Blyscan™ GAG Assay Cited in MPS-IH (Hurler syndrome) In Utero Base Editing Study
The Biocolor Blyscan™ Glycosaminoglycan Assay has been cited in Nature Communications in an interesting study by Bose, Sourav K et al. 2021, “In utero adenine base editing corrects multi-organ pathology in a lethal lysosomal storage disease.”
Mucopolysaccharidosis type I (MPS-IH, Hurler syndrome) is a lysosomal storage disease (LSD) that leads to damage of numerous organ systems, usually resulting in early childhood death. This rare genetic disease is caused when a patient carries two defective copies of the IDUA gene, which results in a deficiency of alpha-L-iduronidase enzyme. Alpha-L-iduronidase is necessary for the breakdown of glycosaminoglycans (GAGs) in lysosomes, and in its absence, GAGs accumulate to pathologic levels.
In the mentioned study, researchers investigated an in utero base editing CRISPR approach that could potentially correct genetic mutations prior to the onset of disease symptoms.
Specifically, the study attempted in utero adeno-associated virus serotype 9 (AAV9) delivery of an adenine base editor (ABE) targeting an IDUA mutation (W392X) in an MPS-IH mouse model.
The therapy resulted in long-term W392X correction in hepatocytes and cardiomyocytes and low-level editing in the brain. Further, subjects showed improved survival and amelioration of metabolic, musculoskeletal, and cardiac disease.
The study results demonstrate a promising approach to pre-birth treatment of MPS-IH, which may be relevant towards treating other genetic diseases as well.
As with human patients with W402X MPS-IH, Idua-W392X mice have increased urine and tissue GAGs level. In the study highlighted above, the Biocolor Blyscan™ Glycosaminoglycan Assay was used to determine GAG content in urine and tissue samples from B6 mice, Idua-W392X mice prenatally injected with AAV.ABE.Idua, and uninjected Idua-W392X mice.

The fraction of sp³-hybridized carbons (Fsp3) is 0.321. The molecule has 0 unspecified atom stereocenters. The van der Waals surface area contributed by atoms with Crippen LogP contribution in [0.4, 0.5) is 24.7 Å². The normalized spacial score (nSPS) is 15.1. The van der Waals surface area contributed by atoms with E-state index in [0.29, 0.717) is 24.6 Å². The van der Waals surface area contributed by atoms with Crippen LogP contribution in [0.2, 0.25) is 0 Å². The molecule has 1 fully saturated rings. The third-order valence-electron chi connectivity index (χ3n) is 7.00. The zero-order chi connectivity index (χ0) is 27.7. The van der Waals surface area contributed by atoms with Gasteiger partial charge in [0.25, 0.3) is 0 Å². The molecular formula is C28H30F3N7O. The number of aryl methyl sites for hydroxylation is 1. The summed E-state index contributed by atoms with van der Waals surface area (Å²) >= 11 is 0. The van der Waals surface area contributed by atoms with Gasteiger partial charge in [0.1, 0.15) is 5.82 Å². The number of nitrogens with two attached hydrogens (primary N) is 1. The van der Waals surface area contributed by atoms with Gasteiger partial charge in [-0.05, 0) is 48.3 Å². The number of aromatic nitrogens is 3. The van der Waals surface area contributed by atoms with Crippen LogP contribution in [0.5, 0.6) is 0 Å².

a Urine GAGs were measured monthly in B6 (N = 14), Idua-W392X mice prenatally injected with AAV.ABE.Idua (N = 10 except for month 1, N = 6), and uninjected Idua-W392X mice (N = 14). b, c Tissue GAGs were measured at 6 months of age in the heart and liver (b) and other indicated organs (c) in B6 (N = 14, except for muscle/femur N = 10), prenatally injected mice (N = 10), and uninjected mice (N = 14, except eye, N = 13; and muscle/femur N = 10).
This content has been adapted from the paper cited below. You can find the entire paper via the link:
Bose, Sourav K et al. “In utero adenine base editing corrects multi-organ pathology in a lethal lysosomal storage disease.” Nature communications vol. 12,1 4291. 13 Jul. 2021, doi:10.1038/s41467-021-24443-8
The Biocolor Blyscan™ Glycosaminoglycan Assay is a quantitative dye-binding method for the analysis of sulfated proteoglycans and glycosaminoglycans, (sGAG).
Test material includes:
- Cell culture derived material
- Soluble sGAGs from fluids, such as synovial fluid, urine.
- Connective tissue / tumors
The assay can be used to measure the total sGAG content and can also be adopted to determine the O- and N-sulfated glycosaminoglycan ratio within test samples.
Ilex Life Sciences LLC is an official distributor of Biocolor products. To learn more, please visit the Blyscan™ Glycosaminoglycan Assay product page.